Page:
Dallas Cowboys Take Interest in Supporting Special Needs Children


Formally known as East Wilco Challenger Sports; over the past couple years, Central Texas Ability Sports has made great strides to provide opportunities for children with special needs.

Created in the spring of 2011, the purpose of Central Texas Ability Sports; or CTX Ability Sports, was to make available a destination for children with physical or emotional challenges to play sports.  Two of its founders; John Lorek and Felix Madrid started with a mission to offer year round sports, providing a focus on teaching general life skills such as teamwork, honesty, and patience.

They began by providing opportunities to play baseball, but quickly grew to offer kickball, basketball, and golf.  The non-profit organization has now set its eyes on building an athletic field that would impact an estimated 2,000 children with special-needs in and around Central Texas.  To be located in Round Rock Texas; Ability Field (as it will be known) will be a typical ball field, with a few exceptions.  Mostly it’s design focused on ADA compliance, all the way down to the field surface.

So, why sports?

In a recent letter outlining his observations; Doug Austin, a local special education teacher explained, “there are several programs that are used in schools or by recognized organizations that operate under the premise that successful academic learning begins by developing motor skills through activity.”

Austin; also a certified Special Olympics Coach, went on to say that programs like CTX Ability Sports are, “based on the principle that movement anchors learning” and that “studies continue to show that children who are physically active in their early years have a significantly greater chance of achieving success in school.”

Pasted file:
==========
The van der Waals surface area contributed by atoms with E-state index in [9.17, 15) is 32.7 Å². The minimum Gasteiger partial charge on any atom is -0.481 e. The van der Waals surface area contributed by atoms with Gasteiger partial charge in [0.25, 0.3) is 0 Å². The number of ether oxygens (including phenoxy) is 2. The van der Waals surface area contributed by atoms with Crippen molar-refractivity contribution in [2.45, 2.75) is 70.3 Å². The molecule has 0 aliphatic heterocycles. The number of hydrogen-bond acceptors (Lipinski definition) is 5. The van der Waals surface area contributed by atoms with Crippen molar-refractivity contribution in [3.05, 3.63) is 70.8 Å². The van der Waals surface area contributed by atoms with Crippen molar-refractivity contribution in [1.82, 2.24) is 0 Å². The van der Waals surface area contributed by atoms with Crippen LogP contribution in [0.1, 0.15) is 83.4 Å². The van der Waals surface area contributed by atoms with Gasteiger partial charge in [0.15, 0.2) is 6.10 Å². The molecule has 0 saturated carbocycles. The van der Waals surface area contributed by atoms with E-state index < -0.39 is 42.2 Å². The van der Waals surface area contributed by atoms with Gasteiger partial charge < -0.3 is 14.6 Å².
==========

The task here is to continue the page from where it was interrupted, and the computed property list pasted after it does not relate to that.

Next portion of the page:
Austin went on to state that in only four observed meetings, he observed improvements in CTX Ability Sports participants.  Specifically in the areas of personal/interpersonal skills to general independence.  Furthermore,  participating children diagnosed on the Autism Spectrum displayed compelling progress through multi-sensory stimulation resulting in improvements to their overall comprehension.

As mentioned before: CTX Ability Sports is a non-profit group and like any Not for Profit Organization, they rely on a surplus of revenue to achieve their goals.  That surplus is based solely on donations.  Fortunately they’ve picked up some pretty good allies along the way, such as State Representative Kelly Hancock, United States Representative John R. Carter and even Governor Rick Perry to name a few.  And, because the organization is centered on Sports Education; they’ve also received support from the Cal Ripken Sr. Foundation, Texas Rangers Organization, Dallas Stars through the Texas Stars Organization, and even the Dallas Cowboys Football Club through the Gene and Jerry Jones Foundation.

So what does all that mean for the future of Ability Field?

With the help of general donations, local and state officials, as well as the support of  the mentioned sports organizations and others,  Ability Field is on target for construction this year.  Which means Central Texas Ability Sports will continue to positively impact children diagnosed with special-needs and their families by providing them an equal opportunity to grow physically, socially, and emotionally through peer interaction.

In a recent interview with Andrea Ball of The Austin American Statesmen, Christina Williamson; the mother of a child diagnosed with autism, was quoted as saying:

"Going to Wal-Mart used to be a misery for Nathan.The crowds were too loud, the lights too bright, the lines too long for the 6-year-old Georgetown boy, who has autism.  Trips to the store ultimately ended in tears and tantrums.Until one day, when it stopped.  And Nathan’s mother, Christina, said she knows exactly why:East Wilco Challenger Sports.”… Now known as Central Texas Ability Sports.Although initially overwhelmed by the gatherings, Nathan soon began participating and looked forward to seeing his friends every week.  By last fall, Williamson noticed her son no longer cried when he went to the store.  He started pushing the shopping cart.  And the once-intolerable process of waiting in line suddenly became no big deal.Once; Nathan told his mom that he was waiting his turn in line, just like in sports."

It’s a great cause and a good story.  And as a sports fan; specifically Dallas Cowboys fan, it makes me proud to know organizations such as The Gene and Jerry Jones Foundation care enough to show their support to groups like CTX Ability Sports.

In Texas; winter is slowly retreating to warmer spring days and it can only mean one thing for the kids at Central Texas Ability Sports, opening day is around the corner and it’s almost time to hit the field.